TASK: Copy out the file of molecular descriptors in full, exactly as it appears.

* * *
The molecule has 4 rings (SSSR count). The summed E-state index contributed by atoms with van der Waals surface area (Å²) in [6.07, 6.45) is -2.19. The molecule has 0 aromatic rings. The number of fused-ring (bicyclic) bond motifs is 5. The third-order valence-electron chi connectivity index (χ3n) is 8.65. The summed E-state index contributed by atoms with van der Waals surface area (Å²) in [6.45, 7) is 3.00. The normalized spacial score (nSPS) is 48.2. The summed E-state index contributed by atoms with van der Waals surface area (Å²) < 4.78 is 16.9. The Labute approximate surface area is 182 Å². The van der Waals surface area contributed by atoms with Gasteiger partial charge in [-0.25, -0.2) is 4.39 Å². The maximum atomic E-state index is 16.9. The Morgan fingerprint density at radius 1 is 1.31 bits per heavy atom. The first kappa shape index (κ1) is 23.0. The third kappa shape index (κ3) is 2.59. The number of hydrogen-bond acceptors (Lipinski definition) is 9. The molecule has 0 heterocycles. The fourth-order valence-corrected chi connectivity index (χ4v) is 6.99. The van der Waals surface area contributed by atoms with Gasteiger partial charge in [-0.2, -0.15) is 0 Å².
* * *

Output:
The molecule has 4 rings (SSSR count). The summed E-state index contributed by atoms with van der Waals surface area (Å²) in [6.07, 6.45) is -2.19. The molecule has 0 aromatic rings. The number of fused-ring (bicyclic) bond motifs is 5. The third-order valence-electron chi connectivity index (χ3n) is 8.65. The summed E-state index contributed by atoms with van der Waals surface area (Å²) in [6.45, 7) is 3.00. The normalized spacial score (nSPS) is 48.2. The summed E-state index contributed by atoms with van der Waals surface area (Å²) < 4.78 is 16.9. The Labute approximate surface area is 182 Å². The van der Waals surface area contributed by atoms with Gasteiger partial charge in [-0.25, -0.2) is 4.39 Å². The maximum atomic E-state index is 16.9. The Morgan fingerprint density at radius 1 is 1.31 bits per heavy atom. The first kappa shape index (κ1) is 23.0. The third kappa shape index (κ3) is 2.59. The number of hydrogen-bond acceptors (Lipinski definition) is 9. The molecule has 0 heterocycles. The fourth-order valence-corrected chi connectivity index (χ4v) is 6.99. The van der Waals surface area contributed by atoms with Gasteiger partial charge in [-0.2, -0.15) is 0 Å².